The politics of Glastonbury

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She’s wearing a pink tutu and a leather vest and her eyes are rolled all the way back in her head in a combination of mirth and something chemical. One foot, planted in a boot, planted in the mud, pulling, and the other stuck, deep. Her friends hover around her, working their fingers, working their jaws, a thousand strangers in the dusk, in the rancid reek of muck. A man behind her goes to his knees, yanks her boot free, plants it back on her foot. She thanks him, plods away. He stands, caked, wipes his hands on his shirt. He was already covered in mud. He doesn’t care.

Nobody cares, even though everyone cares. We’ve woken up to rain and hangovers and deflated mattresses, and whispered noises. Out, out, out. We’ve done something historical, or not done it, railed against it, but not loudly enough. 80% of the voters at Glastonbury voted remain, but that wasn’t enough. “He’s resigned.” “We’re out.”

Somebody has stolen £140 out of my backpack, which I left zipped in the tent, but by the door, with the money zipped in the smallest pocket, where everyone would have left it, the first place a person would look, because I was drunk and hungry and because we all do all the same things.

It’s raining and we move the camping chairs inside, in a circle, the Wellington boots kicked on their sides by the door. We are the festival-goers, three days in, three days wrecked. Eating meals in between dancing with pints, gathering beneath green flags flickering with an octopus, a yellow submarine, a walrus, a strawberry. Beatles-themed, you see.

We all live, now, in this muddy blue tent, railing against the guy ropes, sucking against the mud. We break Berocca into drink bottles. Later we’ll mix in vodka. The normal rules don’t apply here. Somewhere, out there, people sit in brick houses, in armchairs, sipping tea, and nodding their heads at their decisions. Get them out, they nod, make them leave.

We’ve left, left the politics behind. Last year there was no signal in this fenced-in silver circle that reeks of soil and silage and shit and throbs with grime, they say, but this year they’ve erected more poles to catch more signal, and this year there are just enough bars for us to know: we’ve left, we’re out, we’re gone. We’d message people on the outside, maybe, but what’s the point? It’s ours to deal with, later. For now, vodka in your Berocca, extra socks in your boots, tissues in your bumbag. I’d rather not have the signal, given the choice. Except for the weather forecast. Rain, obviously.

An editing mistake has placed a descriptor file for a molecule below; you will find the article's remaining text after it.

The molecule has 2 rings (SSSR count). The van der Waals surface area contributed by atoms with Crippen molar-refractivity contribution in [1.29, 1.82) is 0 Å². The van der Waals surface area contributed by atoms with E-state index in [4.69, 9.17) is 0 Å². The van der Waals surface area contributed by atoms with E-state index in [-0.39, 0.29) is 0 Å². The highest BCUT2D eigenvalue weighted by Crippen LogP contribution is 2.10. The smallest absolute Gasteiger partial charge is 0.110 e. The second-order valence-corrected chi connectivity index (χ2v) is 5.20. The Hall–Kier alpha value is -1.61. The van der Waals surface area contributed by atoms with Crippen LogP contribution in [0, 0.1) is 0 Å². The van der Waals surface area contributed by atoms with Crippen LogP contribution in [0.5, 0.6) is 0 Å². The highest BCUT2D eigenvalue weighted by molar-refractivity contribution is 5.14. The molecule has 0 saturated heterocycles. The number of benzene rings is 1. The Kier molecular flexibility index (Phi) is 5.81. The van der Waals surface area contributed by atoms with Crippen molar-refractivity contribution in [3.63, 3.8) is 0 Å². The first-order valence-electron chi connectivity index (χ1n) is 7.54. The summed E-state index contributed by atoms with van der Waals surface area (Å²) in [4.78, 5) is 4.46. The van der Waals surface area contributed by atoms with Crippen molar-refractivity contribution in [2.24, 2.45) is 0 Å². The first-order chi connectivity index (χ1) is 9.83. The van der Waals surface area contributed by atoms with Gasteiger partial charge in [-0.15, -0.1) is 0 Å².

The people on the stages with the microphones feel a certain kind of responsibility as the clouds open and the crowds are drenched, lifting their hands and securing their hoods, lifting their feet so they don’t get stuck, stuck, stuck. “We’ll weather it together,” they croon, “we’ll fix it together,” between songs. But we’re not together, some of us stuck in the mud, and some of us elevated, and maybe that’s precisely what got us here in the first place.

There’s a girl in the crowd behind us with daisies in her hair, she might be eight years old in her pink raincoat. In the crowd, she looks like she’s floating, standing on a small folding stool, anchored to her spot by her father who clutches her, grinning into Adele’s first verses. He has a spare, and the shortest members of our parties suddenly find themselves up, out, higher, taller, up with the flags and the six foot men. “There’s so much more air up here!” Maybe that’s the point.

The world changes all the time, whether you’re wearing denim shorts and tiger ears, if there’s glitter in your beard and chemicals in your brain, if there’s vodka in your Berocca and if you haven’t sat down in a real chair since you can remember.

Jeremy Corbyn cancels his speech because the world is falling down, and when the world is falling down you don’t go to preach to a festival full of the converted. When the world is falling down, you bear down, go to your knees, form a last foundation. The bones of this festival are tent poles and caravans and canvas, skin and hair, crumbling and crushable, and there’s nothing here that’s worth any kind of permanent salvation. The work to be done is elsewhere, outside, inside marble houses and tall buildings made from old wood. Jeremy Corbyn, I suspect, would much rather be at Glastonbury.

I’m not, we’re not, the only ones who know how lucky we are. In a circus tent filled with children sitting on plastic bags, two tattooed men in black shorts climb each other and a rope, hand on hand, wrapped and clutched, set to fall, or fly. A woman in a red glittered bustier announces them, prancing across the stage, catching the light. Her tights are black and pigtails flick with her words. “I suggest,” she says, “that we just stay here! We voted remain! Why don’t we just remain? Why not?!” She clutches for claps and we do applaud, because we could do that. We could close it off, shut it down, eat pulled pork rolls and falafel until the end of our days. Adele could sing nightly, Coldplay serenade us to sleep. We have tents, sleeping bags. We have toilets. We have each other. Chris Martin, you have me. Beck, are you OK? Do you need some gum?